BOOKSHELF:Joy Yoshikawa recommends her five favorite book-tour books that bring art to life:
Strapless: John Singer Sargent and the Fall of Madame X
by Deborah Davis (nonfiction)
The Madonnas of Leningrad
by Debra Dean (fiction)
Bel Canto by Ann Patchett (fiction)
Everybody Was So Young
by Amanda Vaill (nonfiction)
The Lacuna by Barbara Kingsolver (fiction)
by Joy Yoshikawa
In 2006 I found myself in front of a portrait of a beautiful young woman sitting rather stiffly on a settee in a rather sparse setting belying the opulence of her dress, a voluminous gown of white satin and lace. Her head is in profile, her expression pensive, perhaps even stern-there is no hint of a smile on the face that is turned away from us. I stood at the Nelson-Atkins Museum of Art in Kansas City, Mo., transfixed by the beauty of this portrait by John Singer Sargent of 23-year-old Mrs. Cecil Wade. I wondered, "What is she thinking?"
At the time I viewed Mrs. Wade's portrait I was a docent-in-training at the Minneapolis Institute of Arts (MIA) and as I read this fascinating book I knew there could be a tour developed to explore literature and the visual arts. I crafted my tour and experimented with gusto on my fellow docents. It has been nearly five years since those first tours were enthusiastically embraced. Now there are more than 50 guides at the MIA involved in this program, giving tours on dozens of books from popular fiction to classical literature and nonfiction titles. The list keeps growing and we are having fun!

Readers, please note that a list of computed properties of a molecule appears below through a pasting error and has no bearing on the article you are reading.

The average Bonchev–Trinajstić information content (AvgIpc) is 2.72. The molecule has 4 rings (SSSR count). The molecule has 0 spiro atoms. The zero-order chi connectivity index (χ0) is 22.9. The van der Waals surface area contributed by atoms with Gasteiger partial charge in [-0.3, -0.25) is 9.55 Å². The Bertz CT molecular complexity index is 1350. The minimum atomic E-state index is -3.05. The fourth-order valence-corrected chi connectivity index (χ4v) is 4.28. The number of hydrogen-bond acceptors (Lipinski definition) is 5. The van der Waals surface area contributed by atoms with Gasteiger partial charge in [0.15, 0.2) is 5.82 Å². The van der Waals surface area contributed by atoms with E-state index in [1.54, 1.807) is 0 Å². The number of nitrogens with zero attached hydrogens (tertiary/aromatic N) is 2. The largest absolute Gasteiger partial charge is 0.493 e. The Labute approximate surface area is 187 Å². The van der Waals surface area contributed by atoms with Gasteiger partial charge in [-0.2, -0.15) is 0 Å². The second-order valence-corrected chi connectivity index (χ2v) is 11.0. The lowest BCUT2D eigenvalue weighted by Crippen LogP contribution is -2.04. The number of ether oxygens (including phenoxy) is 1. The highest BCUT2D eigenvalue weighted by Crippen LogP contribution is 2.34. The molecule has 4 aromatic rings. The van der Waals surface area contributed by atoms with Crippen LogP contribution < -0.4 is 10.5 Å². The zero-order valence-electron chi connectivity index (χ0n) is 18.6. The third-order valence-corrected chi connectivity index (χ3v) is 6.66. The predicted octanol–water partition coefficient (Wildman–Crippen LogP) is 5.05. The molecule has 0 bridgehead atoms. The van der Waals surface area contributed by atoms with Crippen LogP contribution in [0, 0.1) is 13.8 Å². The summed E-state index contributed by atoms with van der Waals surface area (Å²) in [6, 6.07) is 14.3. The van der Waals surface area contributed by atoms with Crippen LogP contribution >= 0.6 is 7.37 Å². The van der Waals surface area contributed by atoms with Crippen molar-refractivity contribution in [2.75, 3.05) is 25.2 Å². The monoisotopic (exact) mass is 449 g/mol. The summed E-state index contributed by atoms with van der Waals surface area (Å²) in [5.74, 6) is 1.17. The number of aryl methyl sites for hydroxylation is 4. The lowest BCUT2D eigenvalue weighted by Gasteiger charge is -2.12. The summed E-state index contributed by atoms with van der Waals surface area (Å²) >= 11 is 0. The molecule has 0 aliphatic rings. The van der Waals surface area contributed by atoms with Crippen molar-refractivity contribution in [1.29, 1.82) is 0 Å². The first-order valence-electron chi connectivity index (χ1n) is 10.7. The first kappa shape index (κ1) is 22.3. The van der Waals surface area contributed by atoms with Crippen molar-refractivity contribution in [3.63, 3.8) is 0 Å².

A museum docent noticed my admiration and as we chatted she suggested I read "Strapless: John Singer Sargent and the Fall of Madame X" by Deborah Davis, about the scandal that occurred when Sargent chose to paint a portrait of Virginie Gautreau, also 23, with one slim and bejeweled strap of her dress fallen off her shoulder suggesting, perhaps, the anticipation of sex. When the painting was unveiled at the 1884 Salon in Paris, the scandal of that fallen strap was ruinous to Gautreau, who was forced to retire from her "it girl" status in Belle Epoque Paris. Sargent fled to England.
These book tours are an opportunity to explore, through the fabric of a story, various themes as well as specific works and words of art and artists. Art is brought to life by sharing what we bring to it as individuals. We become acutely aware of seeing the art, validating our observations, listening to other interpretations and walking away just a little bit transported. One participant said, "I feel as if I've been on a one-hour vacation!"
Sometimes I like to imagine that life is performance art; surely this is true as we walk, talk, look, laugh and share through these book tours.
Joy Yoshikawa is CEO of The Design Company, a docent at the MIA and lives in St. Paul.